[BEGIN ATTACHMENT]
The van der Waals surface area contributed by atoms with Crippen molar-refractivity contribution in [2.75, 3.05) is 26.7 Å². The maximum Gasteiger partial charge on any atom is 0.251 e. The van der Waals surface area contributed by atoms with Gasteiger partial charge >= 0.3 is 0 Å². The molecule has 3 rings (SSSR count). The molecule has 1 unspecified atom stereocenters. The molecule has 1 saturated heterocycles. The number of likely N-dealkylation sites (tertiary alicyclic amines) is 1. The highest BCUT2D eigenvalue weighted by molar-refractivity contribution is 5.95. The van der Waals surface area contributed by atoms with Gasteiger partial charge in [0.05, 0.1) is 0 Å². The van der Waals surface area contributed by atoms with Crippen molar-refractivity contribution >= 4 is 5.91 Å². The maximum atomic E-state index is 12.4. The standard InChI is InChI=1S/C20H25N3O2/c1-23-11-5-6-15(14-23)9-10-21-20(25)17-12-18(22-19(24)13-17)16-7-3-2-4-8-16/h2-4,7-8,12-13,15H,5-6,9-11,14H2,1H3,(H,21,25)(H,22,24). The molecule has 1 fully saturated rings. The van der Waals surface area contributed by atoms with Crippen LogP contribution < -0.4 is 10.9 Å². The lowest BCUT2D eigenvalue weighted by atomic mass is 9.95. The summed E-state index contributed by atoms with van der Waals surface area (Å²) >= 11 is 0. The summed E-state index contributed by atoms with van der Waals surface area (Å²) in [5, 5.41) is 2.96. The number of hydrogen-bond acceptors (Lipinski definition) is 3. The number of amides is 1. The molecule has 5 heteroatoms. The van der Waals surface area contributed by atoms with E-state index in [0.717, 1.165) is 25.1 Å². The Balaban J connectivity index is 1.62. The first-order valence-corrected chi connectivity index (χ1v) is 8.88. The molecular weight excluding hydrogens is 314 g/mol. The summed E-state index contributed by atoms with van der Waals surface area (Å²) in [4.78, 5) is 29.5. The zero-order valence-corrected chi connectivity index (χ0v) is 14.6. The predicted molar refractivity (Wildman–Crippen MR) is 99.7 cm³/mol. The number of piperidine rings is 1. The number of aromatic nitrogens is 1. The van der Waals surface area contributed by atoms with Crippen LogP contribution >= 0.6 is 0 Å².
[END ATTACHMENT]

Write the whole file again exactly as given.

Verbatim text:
The van der Waals surface area contributed by atoms with Crippen molar-refractivity contribution in [2.75, 3.05) is 26.7 Å². The maximum Gasteiger partial charge on any atom is 0.251 e. The van der Waals surface area contributed by atoms with Gasteiger partial charge >= 0.3 is 0 Å². The molecule has 3 rings (SSSR count). The molecule has 1 unspecified atom stereocenters. The molecule has 1 saturated heterocycles. The number of likely N-dealkylation sites (tertiary alicyclic amines) is 1. The highest BCUT2D eigenvalue weighted by molar-refractivity contribution is 5.95. The van der Waals surface area contributed by atoms with Gasteiger partial charge in [0.05, 0.1) is 0 Å². The van der Waals surface area contributed by atoms with Crippen molar-refractivity contribution >= 4 is 5.91 Å². The maximum atomic E-state index is 12.4. The standard InChI is InChI=1S/C20H25N3O2/c1-23-11-5-6-15(14-23)9-10-21-20(25)17-12-18(22-19(24)13-17)16-7-3-2-4-8-16/h2-4,7-8,12-13,15H,5-6,9-11,14H2,1H3,(H,21,25)(H,22,24). The molecule has 1 fully saturated rings. The van der Waals surface area contributed by atoms with Crippen LogP contribution < -0.4 is 10.9 Å². The lowest BCUT2D eigenvalue weighted by atomic mass is 9.95. The summed E-state index contributed by atoms with van der Waals surface area (Å²) >= 11 is 0. The summed E-state index contributed by atoms with van der Waals surface area (Å²) in [5, 5.41) is 2.96. The number of hydrogen-bond acceptors (Lipinski definition) is 3. The number of amides is 1. The molecule has 5 heteroatoms. The van der Waals surface area contributed by atoms with E-state index in [0.717, 1.165) is 25.1 Å². The Balaban J connectivity index is 1.62. The first-order valence-corrected chi connectivity index (χ1v) is 8.88. The molecular weight excluding hydrogens is 314 g/mol. The summed E-state index contributed by atoms with van der Waals surface area (Å²) in [4.78, 5) is 29.5. The zero-order valence-corrected chi connectivity index (χ0v) is 14.6. The predicted molar refractivity (Wildman–Crippen MR) is 99.7 cm³/mol. The number of piperidine rings is 1. The number of aromatic nitrogens is 1. The van der Waals surface area contributed by atoms with Crippen LogP contribution >= 0.6 is 0 Å².